Another word that comes to mind is “nurturing.” Jim Seward sought to nurture his constituents, to protect them, to enhance their opportunities for a better life, to solve their problems on the macro and micro level.
Jim was stricken with cancer in 2016. When it recurred in the fall of 2019, he – weakened by one disease – was stomach-punched last March by deadly COVID-19 and almost lost his life. Then, the people he would nurture for 34 years nurtured him in return.
At the time, the outpouring of support and love on social media and www.AllOTSEGO.com was specific and impressive. People spoke about what he’d done for them, and they praised him, offered support to him and his family – wife Cindy, son Ryan and daughter Lauren, and granddaughters Nora and Vivian – and prayed (effectively, you might argue) for his recovery.
There are many examples to follow in the dozens of tributes to the retiring senator that appear in this week’s newspaper. We can enjoy them. But we can also be guided by them. Thanks, senator.
Eileen Lishansky’s tribute is a favorite. Approaching Seward with a sticky issue, he picked up the phone and started setting it right. “From that day on, whenever my husband or I would meet him in the community he addressed us by name,” she wrote.
It’s that personal touch, which grew out of who he is. Several tribute writers note, he likes people. Or that he’s not an angry man, and that doesn’t have to win every fight: He’s willing to talk things through, to take the long view.
In return, people like him. If you’re ever seen him walk across a crowded room, it’s a miracle he ever gets to his next appointment: Every half-step, someone wants to shake his hand, make a plea or give him an attaboy.
One of the people who knew him best is former state Sen. Hugh Farley, a Republican from the Capital District, now retired to Port Richey, Fla. They sat side by side in the Senate chamber for decades, and Farley saw Seward in action. (Only John Marchi of Staten Island, who served 50 years, was in the Senate longer than Seward, Farley said.)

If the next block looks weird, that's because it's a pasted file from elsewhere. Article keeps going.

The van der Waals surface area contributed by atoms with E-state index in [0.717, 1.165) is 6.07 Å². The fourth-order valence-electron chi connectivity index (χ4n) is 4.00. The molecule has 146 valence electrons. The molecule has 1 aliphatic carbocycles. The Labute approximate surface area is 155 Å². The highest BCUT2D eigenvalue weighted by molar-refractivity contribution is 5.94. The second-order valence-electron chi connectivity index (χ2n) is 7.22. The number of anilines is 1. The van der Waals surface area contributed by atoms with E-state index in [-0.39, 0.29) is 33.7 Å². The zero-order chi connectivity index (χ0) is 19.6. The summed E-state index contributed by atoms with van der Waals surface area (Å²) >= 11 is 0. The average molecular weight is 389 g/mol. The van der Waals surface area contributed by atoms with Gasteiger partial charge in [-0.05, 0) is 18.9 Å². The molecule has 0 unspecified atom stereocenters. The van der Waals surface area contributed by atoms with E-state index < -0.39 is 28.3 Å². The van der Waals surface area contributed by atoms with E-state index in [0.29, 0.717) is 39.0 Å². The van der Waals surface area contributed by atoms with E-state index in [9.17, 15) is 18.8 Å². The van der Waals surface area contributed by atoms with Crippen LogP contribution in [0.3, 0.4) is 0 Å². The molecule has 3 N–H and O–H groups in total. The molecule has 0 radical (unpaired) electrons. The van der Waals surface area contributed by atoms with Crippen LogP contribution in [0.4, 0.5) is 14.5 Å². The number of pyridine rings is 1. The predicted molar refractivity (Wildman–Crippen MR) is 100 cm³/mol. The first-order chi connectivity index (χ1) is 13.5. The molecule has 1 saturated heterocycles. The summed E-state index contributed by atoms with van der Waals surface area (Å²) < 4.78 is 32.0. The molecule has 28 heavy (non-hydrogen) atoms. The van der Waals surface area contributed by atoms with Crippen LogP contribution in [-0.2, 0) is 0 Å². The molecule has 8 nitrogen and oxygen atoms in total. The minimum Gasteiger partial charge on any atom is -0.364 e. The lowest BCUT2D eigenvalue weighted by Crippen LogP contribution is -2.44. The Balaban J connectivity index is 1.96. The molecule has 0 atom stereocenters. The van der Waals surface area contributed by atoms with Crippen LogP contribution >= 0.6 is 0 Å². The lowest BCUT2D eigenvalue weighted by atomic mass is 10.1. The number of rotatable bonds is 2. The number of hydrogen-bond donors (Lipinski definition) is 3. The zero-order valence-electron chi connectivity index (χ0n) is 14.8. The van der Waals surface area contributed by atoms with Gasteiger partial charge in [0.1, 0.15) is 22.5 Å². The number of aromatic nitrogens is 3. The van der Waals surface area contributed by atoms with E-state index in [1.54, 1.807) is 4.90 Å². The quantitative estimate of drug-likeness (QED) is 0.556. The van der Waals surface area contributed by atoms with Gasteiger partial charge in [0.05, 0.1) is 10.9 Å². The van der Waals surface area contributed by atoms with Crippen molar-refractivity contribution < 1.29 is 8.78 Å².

“He got along with people,” said the retired senator in an interview from his Florida home. “It makes for a much better situation if you don’t get personal in your partisanship. He was always a gentleman. I never heard him confront or insult anybody. I was very proud of him for that.”
As we bid Senator James L. Seward farewell from his current job – thankfully, he plans to stay active in a manner still to be revealed – the dozens of complimentary tributes that appear in this edition give us pause for rumination.
We’re in a period of intense partisanship, where we believe we’re right and the other guy is wrong – or worse, immoral. In reflecting on Jim Seward’s 36 years serving all of us, we realize it doesn’t have to be that way.
We can disagree without insulting. We can believe strongly, without demonizing the other. We can have a diverse country – diverse lifestyles, diverse culture, diverse thinking – by being who we are and accepting that others may be different. No sweat.
It can be done. Jim Seward’s life to date proves it.
The choice of Heidi Bond, “General in the Fight Against COVID-19,” as we put it, has been seconded by many since the “Citizen of the Year” edition appeared last week. She and her team at the Otsego County Department of Health rose to the challenge.
All of us thank her for her tireless contributions in 2020.
Otsego County has been lucky in leadership this year. Here are four other individuals who shone, and there are many others who, unheralded, have as well.
One, County Treasurer Allen Ruffles, who returned Jan. 20 from a 12-month deployment in Djibouti with the 403rd Civil Affairs Battalion, Army Reserves, expecting to settle back into civilian life with wife Amy, daughter Mia, now 12, and son Cooper, 7.
Instead, he went from one foxhole to another.
By the end of March, he was in the midst of COVID-19, and county government found itself in a financial crisis, laying off 58 FTEs, and looking ahead to a hefty tax increase.
Then came the Ruffles Plan, which the first-term treasurer developed in consultation with colleagues in similar-sized counties: one, cuts; two, borrowing; three, chase limited money still flowing from Albany.
The plan reduced the deficit from $13.5 million to $5.4 million; borrows $4 million over 20 years at a historically low interest rate (1.0033 percent), and front-loads road work next spring (CHIPS money is still flowing from Albany).
This kept the county 2021 budget under the 2-percent tax cap.
Ruffles could have been buried under county-budgeting minutiae, but was able to see the big picture: COVID isn’t going to last forever – it could be at bay in weeks, certainly months. Then, tourism will return, sales tax will return – and the county will be able to fulfill its obligations.
Two, Tommy Ibrahim, recruited from nine-hospital Integris in Oklahoma with a goal of elevating quality and efficiency at the eight-county Bassett Healthcare Network, and returning it to profitability.
He arrived in June, and by December announced implementation of “OneBassett,” flattening the five “silos” – the five hospitals – and managing them horizontally, by discipline.